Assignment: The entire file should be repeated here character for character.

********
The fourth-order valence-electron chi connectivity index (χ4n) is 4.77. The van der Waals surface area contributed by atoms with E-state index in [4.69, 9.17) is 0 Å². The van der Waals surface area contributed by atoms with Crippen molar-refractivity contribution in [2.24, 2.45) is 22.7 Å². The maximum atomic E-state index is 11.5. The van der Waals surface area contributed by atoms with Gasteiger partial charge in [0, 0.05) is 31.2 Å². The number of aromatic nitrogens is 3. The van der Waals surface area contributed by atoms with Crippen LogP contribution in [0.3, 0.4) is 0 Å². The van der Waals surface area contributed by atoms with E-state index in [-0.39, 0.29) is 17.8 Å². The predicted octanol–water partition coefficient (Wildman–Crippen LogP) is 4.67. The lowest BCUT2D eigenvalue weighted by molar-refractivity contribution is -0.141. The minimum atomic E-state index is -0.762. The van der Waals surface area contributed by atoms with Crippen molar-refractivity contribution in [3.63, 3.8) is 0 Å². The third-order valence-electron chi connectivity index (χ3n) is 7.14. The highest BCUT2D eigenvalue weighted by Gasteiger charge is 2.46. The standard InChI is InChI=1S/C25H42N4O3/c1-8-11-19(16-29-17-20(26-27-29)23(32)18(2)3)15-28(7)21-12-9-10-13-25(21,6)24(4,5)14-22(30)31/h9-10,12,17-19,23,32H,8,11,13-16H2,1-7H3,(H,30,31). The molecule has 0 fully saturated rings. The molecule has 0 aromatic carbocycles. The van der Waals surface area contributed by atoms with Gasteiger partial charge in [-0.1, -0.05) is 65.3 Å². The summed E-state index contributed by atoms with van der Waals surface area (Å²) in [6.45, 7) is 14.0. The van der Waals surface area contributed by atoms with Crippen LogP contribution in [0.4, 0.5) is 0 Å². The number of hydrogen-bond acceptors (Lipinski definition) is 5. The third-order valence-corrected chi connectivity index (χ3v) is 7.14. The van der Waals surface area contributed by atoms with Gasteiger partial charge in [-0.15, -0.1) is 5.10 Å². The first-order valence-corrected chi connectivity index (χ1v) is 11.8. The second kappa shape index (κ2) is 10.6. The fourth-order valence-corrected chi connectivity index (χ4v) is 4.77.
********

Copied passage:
The fourth-order valence-electron chi connectivity index (χ4n) is 4.77. The van der Waals surface area contributed by atoms with E-state index in [4.69, 9.17) is 0 Å². The van der Waals surface area contributed by atoms with Crippen molar-refractivity contribution in [2.24, 2.45) is 22.7 Å². The maximum atomic E-state index is 11.5. The van der Waals surface area contributed by atoms with Gasteiger partial charge in [0, 0.05) is 31.2 Å². The number of aromatic nitrogens is 3. The van der Waals surface area contributed by atoms with Crippen LogP contribution in [0.3, 0.4) is 0 Å². The van der Waals surface area contributed by atoms with E-state index in [-0.39, 0.29) is 17.8 Å². The predicted octanol–water partition coefficient (Wildman–Crippen LogP) is 4.67. The lowest BCUT2D eigenvalue weighted by molar-refractivity contribution is -0.141. The minimum atomic E-state index is -0.762. The van der Waals surface area contributed by atoms with Crippen molar-refractivity contribution in [3.63, 3.8) is 0 Å². The third-order valence-electron chi connectivity index (χ3n) is 7.14. The highest BCUT2D eigenvalue weighted by Gasteiger charge is 2.46. The standard InChI is InChI=1S/C25H42N4O3/c1-8-11-19(16-29-17-20(26-27-29)23(32)18(2)3)15-28(7)21-12-9-10-13-25(21,6)24(4,5)14-22(30)31/h9-10,12,17-19,23,32H,8,11,13-16H2,1-7H3,(H,30,31). The molecule has 0 fully saturated rings. The molecule has 0 aromatic carbocycles. The van der Waals surface area contributed by atoms with Gasteiger partial charge in [-0.1, -0.05) is 65.3 Å². The summed E-state index contributed by atoms with van der Waals surface area (Å²) in [6.45, 7) is 14.0. The van der Waals surface area contributed by atoms with Crippen LogP contribution in [0.4, 0.5) is 0 Å². The number of hydrogen-bond acceptors (Lipinski definition) is 5. The third-order valence-corrected chi connectivity index (χ3v) is 7.14. The van der Waals surface area contributed by atoms with Gasteiger partial charge in [-0.15, -0.1) is 5.10 Å². The first-order valence-corrected chi connectivity index (χ1v) is 11.8. The second kappa shape index (κ2) is 10.6. The fourth-order valence-corrected chi connectivity index (χ4v) is 4.77.